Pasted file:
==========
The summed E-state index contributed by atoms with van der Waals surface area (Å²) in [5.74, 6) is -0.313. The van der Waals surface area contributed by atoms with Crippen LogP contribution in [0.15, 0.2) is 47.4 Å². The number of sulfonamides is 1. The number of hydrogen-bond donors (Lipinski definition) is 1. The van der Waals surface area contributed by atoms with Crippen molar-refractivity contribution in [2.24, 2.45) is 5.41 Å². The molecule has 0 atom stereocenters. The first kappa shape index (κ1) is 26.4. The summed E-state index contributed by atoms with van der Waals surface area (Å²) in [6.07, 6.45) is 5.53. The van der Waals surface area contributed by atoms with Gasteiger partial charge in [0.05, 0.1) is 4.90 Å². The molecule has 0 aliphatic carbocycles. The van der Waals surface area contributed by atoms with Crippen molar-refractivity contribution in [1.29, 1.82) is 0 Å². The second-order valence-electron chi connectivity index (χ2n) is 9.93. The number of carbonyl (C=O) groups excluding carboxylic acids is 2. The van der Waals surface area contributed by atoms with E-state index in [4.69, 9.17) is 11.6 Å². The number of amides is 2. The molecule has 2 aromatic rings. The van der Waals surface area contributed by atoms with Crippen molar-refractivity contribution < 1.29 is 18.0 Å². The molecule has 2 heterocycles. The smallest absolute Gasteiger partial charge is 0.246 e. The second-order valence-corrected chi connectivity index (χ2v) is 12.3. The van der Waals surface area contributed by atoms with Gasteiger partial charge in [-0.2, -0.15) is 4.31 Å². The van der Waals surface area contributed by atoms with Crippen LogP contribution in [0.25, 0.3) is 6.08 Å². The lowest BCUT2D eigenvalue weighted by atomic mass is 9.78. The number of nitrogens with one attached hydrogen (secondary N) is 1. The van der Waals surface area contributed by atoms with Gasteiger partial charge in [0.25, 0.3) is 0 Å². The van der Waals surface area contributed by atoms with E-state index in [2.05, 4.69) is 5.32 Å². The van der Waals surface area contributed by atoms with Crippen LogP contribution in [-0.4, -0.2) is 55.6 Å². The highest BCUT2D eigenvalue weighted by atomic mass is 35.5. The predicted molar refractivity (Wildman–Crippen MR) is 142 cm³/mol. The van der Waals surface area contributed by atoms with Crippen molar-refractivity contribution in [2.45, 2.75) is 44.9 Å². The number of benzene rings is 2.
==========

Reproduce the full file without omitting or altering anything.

The summed E-state index contributed by atoms with van der Waals surface area (Å²) in [5.74, 6) is -0.313. The van der Waals surface area contributed by atoms with Crippen LogP contribution in [0.15, 0.2) is 47.4 Å². The number of sulfonamides is 1. The number of hydrogen-bond donors (Lipinski definition) is 1. The van der Waals surface area contributed by atoms with Crippen molar-refractivity contribution in [2.24, 2.45) is 5.41 Å². The molecule has 0 atom stereocenters. The first kappa shape index (κ1) is 26.4. The summed E-state index contributed by atoms with van der Waals surface area (Å²) in [6.07, 6.45) is 5.53. The van der Waals surface area contributed by atoms with Gasteiger partial charge in [0.05, 0.1) is 4.90 Å². The molecule has 0 aliphatic carbocycles. The van der Waals surface area contributed by atoms with Crippen molar-refractivity contribution in [1.29, 1.82) is 0 Å². The second-order valence-electron chi connectivity index (χ2n) is 9.93. The number of carbonyl (C=O) groups excluding carboxylic acids is 2. The van der Waals surface area contributed by atoms with E-state index in [4.69, 9.17) is 11.6 Å². The number of amides is 2. The molecule has 2 aromatic rings. The van der Waals surface area contributed by atoms with Crippen molar-refractivity contribution < 1.29 is 18.0 Å². The molecule has 2 heterocycles. The smallest absolute Gasteiger partial charge is 0.246 e. The second-order valence-corrected chi connectivity index (χ2v) is 12.3. The van der Waals surface area contributed by atoms with Gasteiger partial charge in [-0.2, -0.15) is 4.31 Å². The van der Waals surface area contributed by atoms with Crippen LogP contribution in [0.25, 0.3) is 6.08 Å². The lowest BCUT2D eigenvalue weighted by atomic mass is 9.78. The number of nitrogens with one attached hydrogen (secondary N) is 1. The van der Waals surface area contributed by atoms with Gasteiger partial charge in [0.25, 0.3) is 0 Å². The van der Waals surface area contributed by atoms with E-state index in [2.05, 4.69) is 5.32 Å². The van der Waals surface area contributed by atoms with Crippen LogP contribution in [-0.4, -0.2) is 55.6 Å². The highest BCUT2D eigenvalue weighted by atomic mass is 35.5. The predicted molar refractivity (Wildman–Crippen MR) is 142 cm³/mol. The van der Waals surface area contributed by atoms with Crippen molar-refractivity contribution in [2.45, 2.75) is 44.9 Å². The number of benzene rings is 2.